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October 10, 2003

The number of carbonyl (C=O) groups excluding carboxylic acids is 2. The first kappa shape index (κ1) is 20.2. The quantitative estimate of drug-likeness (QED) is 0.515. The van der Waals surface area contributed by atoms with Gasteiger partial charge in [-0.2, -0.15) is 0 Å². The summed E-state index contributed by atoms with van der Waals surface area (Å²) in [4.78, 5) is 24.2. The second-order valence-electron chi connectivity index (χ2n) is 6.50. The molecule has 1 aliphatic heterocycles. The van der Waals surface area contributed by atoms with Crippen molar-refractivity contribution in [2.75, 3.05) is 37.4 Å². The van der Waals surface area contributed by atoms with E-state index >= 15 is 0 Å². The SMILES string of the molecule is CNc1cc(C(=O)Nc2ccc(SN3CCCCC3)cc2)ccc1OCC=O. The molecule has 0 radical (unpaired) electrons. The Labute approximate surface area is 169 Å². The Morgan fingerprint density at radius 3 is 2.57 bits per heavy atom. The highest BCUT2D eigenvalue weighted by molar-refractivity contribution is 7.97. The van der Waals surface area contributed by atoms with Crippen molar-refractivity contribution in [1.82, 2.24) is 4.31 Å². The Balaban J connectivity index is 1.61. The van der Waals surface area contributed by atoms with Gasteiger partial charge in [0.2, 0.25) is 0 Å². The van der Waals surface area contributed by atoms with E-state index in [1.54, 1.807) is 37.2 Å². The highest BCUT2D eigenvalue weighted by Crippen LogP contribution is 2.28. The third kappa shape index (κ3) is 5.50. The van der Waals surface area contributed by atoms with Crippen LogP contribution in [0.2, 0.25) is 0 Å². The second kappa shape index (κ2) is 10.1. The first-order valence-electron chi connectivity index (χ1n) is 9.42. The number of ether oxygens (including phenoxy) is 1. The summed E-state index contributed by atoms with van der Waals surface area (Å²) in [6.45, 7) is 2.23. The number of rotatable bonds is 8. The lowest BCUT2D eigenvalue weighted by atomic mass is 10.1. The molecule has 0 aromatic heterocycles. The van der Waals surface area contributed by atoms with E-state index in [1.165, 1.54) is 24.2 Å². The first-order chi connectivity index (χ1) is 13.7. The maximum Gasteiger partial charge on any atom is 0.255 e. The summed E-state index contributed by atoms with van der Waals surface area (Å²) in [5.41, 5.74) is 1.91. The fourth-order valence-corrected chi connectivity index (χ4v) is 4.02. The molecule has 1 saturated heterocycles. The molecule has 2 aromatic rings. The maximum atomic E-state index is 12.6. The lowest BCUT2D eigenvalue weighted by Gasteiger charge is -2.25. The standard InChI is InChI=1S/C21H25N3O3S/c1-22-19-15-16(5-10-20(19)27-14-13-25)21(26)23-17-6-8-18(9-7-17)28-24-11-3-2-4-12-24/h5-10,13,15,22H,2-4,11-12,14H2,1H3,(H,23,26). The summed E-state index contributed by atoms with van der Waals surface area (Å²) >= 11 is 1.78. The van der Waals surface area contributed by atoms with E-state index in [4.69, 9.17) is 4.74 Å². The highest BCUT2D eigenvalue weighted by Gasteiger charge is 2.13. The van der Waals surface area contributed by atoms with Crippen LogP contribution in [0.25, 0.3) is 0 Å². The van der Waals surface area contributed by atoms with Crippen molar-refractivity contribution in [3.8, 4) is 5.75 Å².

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PAGE 4 The middle school steps up Between bar mitzvah and baseball, I've spent a number of columns talking about my son Ethan. But I have a fantastic daughter as well. Jerica is 10-years-old, a fifth-grader at the Hebrew Day School. She swims competitively, rides horses, paints, sings, fits in with almost any group, has lots of friends, is mature beyond her years, and has a smile that could light up the East Coast during a blackout. She's also prepar- ing for middle school. That's the interesting topic of conversation at our dinner table these days. You see, after a great K-5 education at the day school, Ethan has gone on to even greater suc- cess and happiness at a different private school. Meanwhile, our 3-year old is in the Gan Rishonim program at the J CC. So whether J erica follows in her older brother's footsteps or stays on the same campus with her little brother, we'll still be making two trips to schools next year. By Carl Alpert Guests in our sukkah HAIFA--Sukkot is a family holiday, and it comes as light relief following the emotionally more demanding Rosh Hashanah and om Kip- pur. Those of us who are fortunate enough to be able to erect a sukkah and partake of our meals under the palm fronds, have the opportunity of additional experiences. According to a tradition known as "Ushpizin", we symbolically welcome major Biblical characters to join us in the sukkah. Thus, the names of Abraham, Isaac, Jacob, Jo- seph, Moses, Aaron, and David are uttered in the welcoming prayer, but of course no one expects them to appear. In our family, however, we have for many years made it a practice to extend the list to include other interesting personalities. These, too, may not be to appear in person, butwe can imagine interesting conversations with in- teresting people. This year, in addition to family, friends and neighbors, when we utter the tradi- tional invitation, "Enter, exalted, holy guests," we shall include a number of others whom we have long wanted to meet. Since the original Biblical septetare all males, we have always included one or more women in our list. And first, this year, will be Sonia Peres. Since her husband, Shimon, will undoubtedly be politically active on that evening, we offer her our hospitality. She has been distinguished by her complete dissociation from her husband's public life, unlike the wives of other public figures. She did not even attend the gigantic party marking Shimon's 80th birthday, which drew personalities from all over the world. We should like to ask her: Does Shimon talk politics at home? Does he seek her advice? Does she offer comments on policy, even if not asked? She is said to be a pleasant ixrson, and we hope she will open up in the intimacy of our sukkah. On another nightofthe holidaywe plan to call on the spirit of Moshe Dayan. In recent weeks the country has been disturbed by what is sup- posed to be an expos~ of what went wrong with Israel's defenses when Egypt sprang the Yom Kippur War on us. Dayan was in the thick of thin~s. What can he tell us? Were there warnings that were ignored? Did Golda Meir, then Prime Min- ister, respond as she should have? What does he have to say about charges that in order to avoid blame for acts and decisions that were his re- sponsibility, he allowed the blame to be shifted on to others? The whole country is asking these and many similar questions. He should be able to provide answers - if he will be willing to talk. We shall press hard. For the next night, another woman, but this time the wife of Yasser Arafat. While he is under a state of siege imposed by the Israeli army on the shattered buildings in Ramallah, she and their child are said to be living in comfort in Paris. Does she hear from him often? Does he ask about the child? There is talk that Israel may expel him and send him abroad. Would she look forward to his joining her? Theirs was never considered a great romance. Perhaps she'll con- fide in us. We shall not ask her what she thinks of Israel Her views are well known. For a change of atmosphere, ~ve plan to invite the orchestra conductor, Zubin Mehta, a native of India. He was first invited to fill in as guest conductor of the Israel Philharmonic in 1961 when the scheduled conductor became ill. That began an association which has continued to this day, culminating in his designation as Mu- sical Director for life. What does he think of the state of music in Israel? Does he think there is a special Jewish talent for music? What are his views on the playing of Wagner in Israel, consid- ering the feelings of many Holocaust survivors on the subject? And perhaps delicately, does he have any views with regard to the future of Israel's relations with the Palestinians? The country certainly needs advice, so why should we not invite our traditional wise man, Solomon? He reigned over this country almost a thousand years before Christ and built an empire that extended from Egypt to the Euphrates River. With it all, he enjoyed friendly relations with all the neighboring states. Does he have any advice for our present government? True, his rule ran into difficulties in his latter years, but even that experience may be helpful to us. Should we ask Arik Sharon to join us for the evening? These are going to be busy and interesting evenings in our sukkah. We shall be stimulated as we give our imagination full rein. Whole worlds will open up before us, and we shall require more time to ponder and evaluate what we have heard. The remaining sessions in the sukkah must be left for that purpose. We shall certainly not lack food for thought, in addition to Nechama's delicious and healthy meals. THE VIEWS EXPRESSED ON THIS PAGE ARE NOT NECESSARILY THE VIEWS OF HERITAGE MANAGEMENT. O O CENTRAL FLORIDA'S O ISSN 0199-0721 Winner of 36 Pre~ Awards INDEPENDENT JEWISH VOICE O O Editor/Publisher Jeffrey Gaeser Editor Emeritus Associate Editor Gene Stare Kim Fischer HERITAGE Florida Jewish News ( I SN 0199-0721 ) is published weekly for $34.95 per year to Florida ad- dresses ($41.95 for the rest of the U.S.) by HERITAGE Central Florida Jewish News, Inc 207 O'Brien Road, Suite 101, Fern Park, FL32730. Periodicals postage paid at Fern Park and additional mailing offices. POSTMASTER: Send address changes and other correspondence to: HERITAGE, P.O. Box 300742, Fern Park, FL 32730. MAILING ADDRESS PHONE NUMBER P.O. Box 300742 (407) 834-8787 Fern Park, FL 32730 FAX (407) 831-0507 emil: Heritagefl@aol.com Society Editor Bookkeeping Gloria Yousha Elaine Sehooping Account Exe~tivtt Barbara do Carmo Marci Gae.~r Contributing ColumoistJ Jim Shipley Carl/dpert Michael Gamson Tim Boxer David Bomstein Gall Simons Production Department David Lehman Teri Marks Charlene Weiss HERITAGE FLORIDA JEWISH Truthfully, we had assumed all along that Jerica would be somewhere else next year. Now we're not so sure. The reasons for our uncer- tainty are twofold. First, she's had wonderful years and a solid education at the day school, and loves her teachers and friends there. Second, the middle school sounds like it's headed in the right direction, thanks to strong lay leadership and a zealous commitment by Dr. Barry Render to grow the school and retain more students as they move from fifth to sixth grade. The biggest stumbling block faced by the Selznick Middle School has, since its inception, been its size. Classes of 10-15 teenagers just sounds too small to most parents. During a time when there's an increased need for socializing, a tiny, cliquish environment hasn't appealed to a broad base. What's been pointed out to me, however, has really turned my head. There's no doubt that the Hebrew Day School offers a quality education, and has thetest scores to prove it. While it's also true that many private schools don't tout or release their pupils' scores, it's easy enough to presume that the day school's status as an elite learning institution would hold up. There's also a case to be made for what size school can be equated with success. Is it 150 middle school students? Is it 100, or 75? There are stable, successful Jewish day schools around the country that have populations of less than 75 students. While growth is an important, per- haps even a critical Component of the Selznick Middle School's future, we shouldn't hold out a number of students that in and of itself will determine a level of success. Finally, I'm really excited about the possi- bilities of a friendly partnership with Orange- wood Christian School. The talks include Or- angewood students coming over to the day NEWS, OCTOBER 10, 2003 ,> school to study Judaism, Hebrew, Latin, and other advanced programs that the day school has, and for day school students to study Span- ish, Christianity, college entry level math and other advanced programs that Orangewood offers. Pins, athletic coaches and ball fields may be shared. Orangewood has a great soccer program, baseball fields the opportunities are exponential, and the potential to get an even better, more well rounded education while learning about cultural differences and simi- larities between Jewish and Christian teens is especially exciting. So we're weighing our options. I will tell you that our ultimate decision will be based on what's best for Jerica. And beyond that, I hope everyone knows that the Patricia R. Selznick Middle School is in the process of doing what's- best for its future - improving and advancing in every way possible. P.S. To the letter writer who challenged my request for an evaluation of the middle school - please remember that leadership isn't based on support of an institution but support of a com- munity, and Jewish values don't get imparted solely to kids who attend a Jewish school from K-8. Jewish identity starts at home and gets rein- forced in myriad ways, from synagogue to a solitary year of day, school to many years of Jewish education. It s up to us as parents to do what's right for our kids, and that may lead us in many directions. The opinions expressed in this column are the writer's, and not those of the Heritage or any other Jewish organization. That's the good word until next week. Write the Heritage, or e- mail your comments, critiques, and concerns to dpbornstein@earthlink.net. Stemming the tide of assimilation and intermarriage in America By Harvey Blitz, President and Rabbi Tzvi Hersh Weinreb, Executive Vice President, Orthodox Union The results of the National Jewish Population Survey, delineating an aging, shrinking and increasingly intermarried Jewishpopulation are not surprising, but are nevertheless alarming. They represent the extension of trends previ- ously spelled out in the 1990 population survey, especially in terms of assimilation and its off- shoot intermarriage, and the steady loss of Jews from our small population. The real value of this kind of survey is not merely a listing of statistics, but appearing as it did before Rosh Hashanah, serves as a shofar call to awaken the Jewish community to what it must do. Let us face the facts- once an individual chooses to marry a person of another faith, that person is almost certainly lost to the Jewish community, as are the children from that mar- riage. Lighting Chanukah candies once a year is symbolism, but it does not make a child Jewish --- particularly if the Chanukah candles are in front of a Christmas tree. As we know, when the 1990 study was pub- lished, the Jewish community was shocked and galvanized into action -yet more than a decade later the figures are still so grim. We understand that the results would have been even worse had these actions not been taken, but we as a com- munity have a long way to go to stem the tide of indifference and lack of pride in one's Jewish heritage that have produced this demographic debacle. We'therefore propose a four-part plan to attack the community's demographic ills. Our plan is as follows: Jewish Education: This is the number one priority. Education should be emphasized in all of its forms, both formal education in Jewish schools, and informal programs such as camp- ing and Israel trips. The OU's highly successful National Conference of Synagogue Youth for years has emphasized these informal approaches, directed both at Orthodox teenagers and non- observantor unaffiliated young men and women. These programs work. In contrast to American Jewish society as awhole, the intermarriage rate of involved NCSY members is close to zero. The emphasis on Jewish education must in- clude not only its quality and expansion but its funding as well, as tuition costs continue to climb, making formal Jewish education unat- tainable for many families and causing severe economic consequences for others. Strengthening of Synagogues. Synagogues have to determine how best to relate to their communities, how to build their congrega- tions, how to improve programming for all levels of observance, and how to be friendly and welcoming places. The OU's Department of Community and Synagogue services will re- double its efforts with our synagogues on these approaches, providing advice and program" ming; working with them on building leader7 ship; creating more opportunities for positive growth both individually and communally; and ultimately bringing them closer to our Torah and Jews worldwide. ,~ Strengthening and Encouraging the Jewish Family: Assimilation and intermarriage do not happen overnight. The Jewish family is the first defense against these threats to the communitY. The Jewish community must emphasize pr.O- grams to help singles marry other Jews, to help families flourish, to help them cope with their challenges, to give them resources to turn to. To give two examples: For the past several years the OU has presented highly successful progra# nationally in positive parenting; this summer, a successful pilot program was held for strengtW ening healthy marriages. Outreach Programs Must Reach Out Fur ther: We must intensify contacts with indiffe~ ent Jews, adults as well as young people, develop programs for them. NCSY is an example of how to interact with youth. Even as we ser~ Orthodox youth through NCSY, we will incre~ our emphasis on outreach to Jewish young rn~ and women who know little or nothing of th ~ heritage. The purpose of NCSY outreach eff0~ is to make these young people aware of tht~ beauties of Jewish life and observance, of trts richness of their traditions, of the importance. ' Israe! in the life of the Jewish people, of delight of the Sabbath and the holidays, an ! the way they can live as committed Jews and,S~2~ be modern young adults. NCSY makes it cir. that you can be young, cool, aware, and a o voted Jew. This is not a proble m any one of us on our can solve. The community as a whole rn~ devote its resources toward assuring imprrOw" I results in the next survey. ,2~/~ I I Let us all respond therefore to this t~ [ Iq gedolah of the National Jewish Population~,~,~1 vey with a concerted effort to step up our ~i,I to preserve the Jewish people as an integral~ 1 of American society -- to see us grow, to l[ flourish, and to produce a community ] I with the beauties of our Jewish heritagel~ i with the goal to live our lives as devoted JIev~ ~ | The Orthodox Union, now in its second ~, tury of service to the Jewish community ~ I[ "q North America and beyond, is a world lead t"~,/) community andsynaggo ue services, adult ~'-~1 :~ |l " ~ cation, youth work through NCSY, p011~:r, | action through the IPA, and advocacy for ~r | sons with disabilities through Yachad and WoP Wre Way. Its kosher supervision label is the ~ ~ ' most recognized kosher symbol and ca~,~e, found on over 275,000 products manufacttl / z~ in 68 countries around the globe. ,~o l